Microsoft is hoping to debut its TabletPC sometime in 2002 with the device being sold by manufacturers at ‘notebook prices,’ key members of the Microsoft development announced at the Comdex trade show in Las Vegas yesterday.
Microsoft chairman Bill Gates unveiled the first public showing of a TabletPC prototype during his keynote address.
The company has been working in earnest since July of last year on the device, which will be manufactured by vendors, according to Alex Loeb, general manager of Microsoft's TabletPC.
The hardware draws on Microsoft technology such as handwriting recognition which has been in development at the software giant’s HQ in Seattle for a number of years, she added.
"We're keeping our fingers crossed that the device appears sometime in 2002," Loeb said. "It's a lot of work." In terms of the identities of the TabletPC manufacturers, the major laptop manufacturers are the most likely suspects, she added, with the device costing around the same price as laptops.
Microsoft is also intending to include its speech-recognition technology in TabletPC devices from "day one," according to Loeb. "My theory is that there's a very vocal minority who want speech," she said. The company may also use speech as another user interface for the devices, Loeb added.
Currently, there are a couple of hundred TabletPC prototypes in existence and Microsoft is already talking to vendors about the devices, Loeb said.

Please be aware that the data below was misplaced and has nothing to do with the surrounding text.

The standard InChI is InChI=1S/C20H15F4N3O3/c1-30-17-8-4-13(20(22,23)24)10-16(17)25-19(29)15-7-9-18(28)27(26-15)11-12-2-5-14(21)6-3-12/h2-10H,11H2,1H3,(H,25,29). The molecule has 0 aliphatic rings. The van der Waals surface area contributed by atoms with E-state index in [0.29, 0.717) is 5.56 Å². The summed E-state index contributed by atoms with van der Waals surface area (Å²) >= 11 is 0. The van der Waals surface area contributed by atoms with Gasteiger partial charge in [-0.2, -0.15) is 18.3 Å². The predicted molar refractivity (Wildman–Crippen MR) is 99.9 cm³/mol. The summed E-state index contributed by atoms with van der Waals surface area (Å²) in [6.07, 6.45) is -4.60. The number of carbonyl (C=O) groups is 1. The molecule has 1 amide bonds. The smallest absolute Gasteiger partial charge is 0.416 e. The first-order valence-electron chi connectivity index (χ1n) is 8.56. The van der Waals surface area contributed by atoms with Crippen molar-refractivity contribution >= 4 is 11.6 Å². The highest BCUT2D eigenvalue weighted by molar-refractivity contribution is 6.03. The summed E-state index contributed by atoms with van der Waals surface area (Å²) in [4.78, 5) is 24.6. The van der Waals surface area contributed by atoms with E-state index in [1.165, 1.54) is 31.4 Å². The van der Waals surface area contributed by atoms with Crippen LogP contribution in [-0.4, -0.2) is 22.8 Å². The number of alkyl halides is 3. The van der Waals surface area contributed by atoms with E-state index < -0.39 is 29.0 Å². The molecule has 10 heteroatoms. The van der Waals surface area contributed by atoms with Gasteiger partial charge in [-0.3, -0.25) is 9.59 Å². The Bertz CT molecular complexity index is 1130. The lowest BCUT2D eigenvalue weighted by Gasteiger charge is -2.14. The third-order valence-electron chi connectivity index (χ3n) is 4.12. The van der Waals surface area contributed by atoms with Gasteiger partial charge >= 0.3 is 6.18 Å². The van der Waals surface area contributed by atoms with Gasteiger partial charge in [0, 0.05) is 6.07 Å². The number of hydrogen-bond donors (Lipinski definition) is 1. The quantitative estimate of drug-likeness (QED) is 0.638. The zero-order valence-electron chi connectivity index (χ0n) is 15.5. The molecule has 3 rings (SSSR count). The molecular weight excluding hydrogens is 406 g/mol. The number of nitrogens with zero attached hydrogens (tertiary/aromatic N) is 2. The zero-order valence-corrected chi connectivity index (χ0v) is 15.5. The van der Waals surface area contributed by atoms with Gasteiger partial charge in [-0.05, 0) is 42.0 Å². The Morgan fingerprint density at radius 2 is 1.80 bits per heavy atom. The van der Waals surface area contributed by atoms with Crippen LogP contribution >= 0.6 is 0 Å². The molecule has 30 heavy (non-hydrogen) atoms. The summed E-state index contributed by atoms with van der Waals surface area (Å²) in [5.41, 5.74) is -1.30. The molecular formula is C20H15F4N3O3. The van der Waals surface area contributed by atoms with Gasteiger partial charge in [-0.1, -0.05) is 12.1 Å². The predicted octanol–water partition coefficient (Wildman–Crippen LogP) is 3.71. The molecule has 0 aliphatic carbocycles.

Microsoft's core TabletPC development team is about 100 people, but factoring in the company's use of its other technologies in the device, the number of company staff involved in the project is anywhere between several hundred and a thousand employees, she added.
Microsoft eventually plans to use the TabletPC technology to create whiteboard-sized devices, but development is not yet underway, according to Loeb.
Charlton Lui, Microsoft's development manager for TabletPC, said that the device will also run games and will operate as a full-function laptop.
He mentioned that Microsoft research had revealed that over 50 percent of people get irritated by the noise their colleagues make when typing on their laptops at meetings, a problem TabletPC resolves since users handwrite onto the device using a stylus.